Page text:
Lamotrigine Therapy in Geriatric Bipolar Depression
We propose to study the efficacy and tolerability of lamotrigine in the treatment of older adults with bipolar depression and to compare measures of brain energy metabolism between older subjects with bipolar depression and healthy age-matched controls in order to better understand treatment response in geriatric bipolar depression.
|Study Design:||Endpoint Classification: Efficacy Study
Intervention Model: Single Group Assignment
Masking: Open Label
Primary Purpose: Basic Science
|Official Title:||Lamotrigine Therapy in the Treatment of Geriatric Bipolar Depression: An Evaluation of Markers of Cerebral Energy Metabolism|
- We will measure changes in mood symptom severity, as assessed by the Montgomery Asberg Depression Rating Scale. [ Time Frame: 8 Week Trial ] [ Designated as safety issue: No ]
- We will measure changes in lactate, glutamate, and NAA concentrations in individuals with bipolar depression before and after treatment with Lamotrigine. [ Time Frame: 8 Week Trial ] [ Designated as safety issue: No ]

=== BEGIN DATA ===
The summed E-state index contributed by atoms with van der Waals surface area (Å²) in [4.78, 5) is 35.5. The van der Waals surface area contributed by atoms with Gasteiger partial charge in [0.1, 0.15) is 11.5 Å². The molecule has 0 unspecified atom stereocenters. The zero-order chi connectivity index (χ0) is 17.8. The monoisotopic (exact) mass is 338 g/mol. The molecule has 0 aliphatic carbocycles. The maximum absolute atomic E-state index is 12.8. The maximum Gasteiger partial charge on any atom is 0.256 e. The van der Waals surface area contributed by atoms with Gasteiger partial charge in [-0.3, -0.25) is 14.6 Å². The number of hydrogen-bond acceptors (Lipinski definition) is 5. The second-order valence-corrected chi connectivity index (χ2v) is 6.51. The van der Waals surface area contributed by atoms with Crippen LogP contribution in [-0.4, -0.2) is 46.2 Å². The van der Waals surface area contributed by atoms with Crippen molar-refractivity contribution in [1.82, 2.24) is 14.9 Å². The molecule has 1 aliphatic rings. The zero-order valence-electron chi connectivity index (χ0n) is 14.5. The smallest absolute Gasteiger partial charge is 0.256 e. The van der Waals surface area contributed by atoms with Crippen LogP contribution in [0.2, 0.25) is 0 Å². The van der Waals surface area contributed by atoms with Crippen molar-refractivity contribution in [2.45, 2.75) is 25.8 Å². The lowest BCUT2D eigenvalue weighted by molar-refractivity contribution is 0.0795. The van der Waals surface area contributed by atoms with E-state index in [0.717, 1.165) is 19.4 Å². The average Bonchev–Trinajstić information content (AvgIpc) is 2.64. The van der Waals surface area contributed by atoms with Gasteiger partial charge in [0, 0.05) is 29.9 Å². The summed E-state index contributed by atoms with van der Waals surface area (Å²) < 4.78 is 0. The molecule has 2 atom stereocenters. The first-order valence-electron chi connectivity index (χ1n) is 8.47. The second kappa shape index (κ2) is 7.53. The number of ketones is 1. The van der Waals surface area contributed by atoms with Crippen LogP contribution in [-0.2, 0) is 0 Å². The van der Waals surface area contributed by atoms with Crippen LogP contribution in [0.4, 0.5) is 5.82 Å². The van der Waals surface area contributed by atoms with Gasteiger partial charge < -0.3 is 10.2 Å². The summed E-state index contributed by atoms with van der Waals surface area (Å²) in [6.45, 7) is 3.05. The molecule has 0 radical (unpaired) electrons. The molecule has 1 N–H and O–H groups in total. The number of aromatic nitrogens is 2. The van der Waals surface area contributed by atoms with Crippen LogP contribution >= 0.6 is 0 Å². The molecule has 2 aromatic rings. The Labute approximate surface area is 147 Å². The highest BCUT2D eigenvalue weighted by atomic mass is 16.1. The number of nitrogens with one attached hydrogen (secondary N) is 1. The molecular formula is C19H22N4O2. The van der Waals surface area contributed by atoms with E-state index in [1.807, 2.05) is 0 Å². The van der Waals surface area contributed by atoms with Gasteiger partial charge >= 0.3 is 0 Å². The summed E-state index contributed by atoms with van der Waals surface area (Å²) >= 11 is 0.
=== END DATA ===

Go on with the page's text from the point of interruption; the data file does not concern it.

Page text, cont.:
|Study Start Date:||April 2006|
|Study Completion Date:||December 2011|
|Primary Completion Date:||July 2011 (Final data collection date for primary outcome measure)|
Open Label Study
Lamotrigine with dosage range from 25 mg to 200 mg per day.
Other Name: Lamictal
We will use MRI techniques and neuropsychological testing to investigate potential markers of treatment response in elderly bipolar depressed patients receiving lamotrigine and age-matched, non-depressed controls.
We intend to test these hypotheses:
- At least 50% of older subjects with bipolar depression will respond treatment with lamotrigine as evidenced by a 50% reduction on the Montgomery Asberg Rating Scale (MADRS). In addition, treatment with lamotrigine will be safe and well tolerated as evidenced by a drop-out rate of less than 10% due to adverse effects.
- Compared with healthy age-matched, non-demented, non-depressed controls, subjects with geriatric bipolar depression will demonstrate abnormalities in cerebral energy metabolism as assessed by elevated levels of glutamate and lactate, and decreased levels of NAA, using 1H MRS at 4T.
- Successful treatment with lamotrigine in geriatric bipolar depression will result in decreases in lactate and glutamate, and elevations in NAA.
- Baseline measures of executive functioning and information processing speed (measured by performance on the Wisconsin Card Sorting Test (WCST), Trails A and B and Stroop tests) will be impaired in subjects with geriatric bipolar depression compared with healthy controls. These measures will improve with successful treatment with lamotrigine and correlate with improvements in markers of cerebral energy metabolism (lactate, glutamate, NAA).